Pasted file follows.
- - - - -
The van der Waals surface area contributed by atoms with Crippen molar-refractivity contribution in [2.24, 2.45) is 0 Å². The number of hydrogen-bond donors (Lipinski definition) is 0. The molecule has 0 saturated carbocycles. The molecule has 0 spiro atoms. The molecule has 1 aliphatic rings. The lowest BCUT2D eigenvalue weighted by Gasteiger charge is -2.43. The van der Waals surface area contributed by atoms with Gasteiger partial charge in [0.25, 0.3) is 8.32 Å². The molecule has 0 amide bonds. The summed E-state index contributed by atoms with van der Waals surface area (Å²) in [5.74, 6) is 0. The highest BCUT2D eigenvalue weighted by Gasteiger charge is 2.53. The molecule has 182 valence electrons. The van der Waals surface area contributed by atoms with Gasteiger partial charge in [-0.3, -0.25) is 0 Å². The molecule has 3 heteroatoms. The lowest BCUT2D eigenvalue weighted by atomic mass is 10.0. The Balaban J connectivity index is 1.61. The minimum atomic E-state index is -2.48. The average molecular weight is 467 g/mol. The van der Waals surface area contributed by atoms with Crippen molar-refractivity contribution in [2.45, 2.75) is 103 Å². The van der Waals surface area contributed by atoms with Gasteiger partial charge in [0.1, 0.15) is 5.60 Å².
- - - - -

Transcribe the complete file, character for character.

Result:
The van der Waals surface area contributed by atoms with Crippen molar-refractivity contribution in [2.24, 2.45) is 0 Å². The number of hydrogen-bond donors (Lipinski definition) is 0. The molecule has 0 saturated carbocycles. The molecule has 0 spiro atoms. The molecule has 1 aliphatic rings. The lowest BCUT2D eigenvalue weighted by Gasteiger charge is -2.43. The van der Waals surface area contributed by atoms with Gasteiger partial charge in [0.25, 0.3) is 8.32 Å². The molecule has 0 amide bonds. The summed E-state index contributed by atoms with van der Waals surface area (Å²) in [5.74, 6) is 0. The highest BCUT2D eigenvalue weighted by Gasteiger charge is 2.53. The molecule has 182 valence electrons. The van der Waals surface area contributed by atoms with Gasteiger partial charge in [-0.3, -0.25) is 0 Å². The molecule has 3 heteroatoms. The lowest BCUT2D eigenvalue weighted by atomic mass is 10.0. The Balaban J connectivity index is 1.61. The minimum atomic E-state index is -2.48. The average molecular weight is 467 g/mol. The van der Waals surface area contributed by atoms with Crippen molar-refractivity contribution in [2.45, 2.75) is 103 Å². The van der Waals surface area contributed by atoms with Gasteiger partial charge in [0.1, 0.15) is 5.60 Å².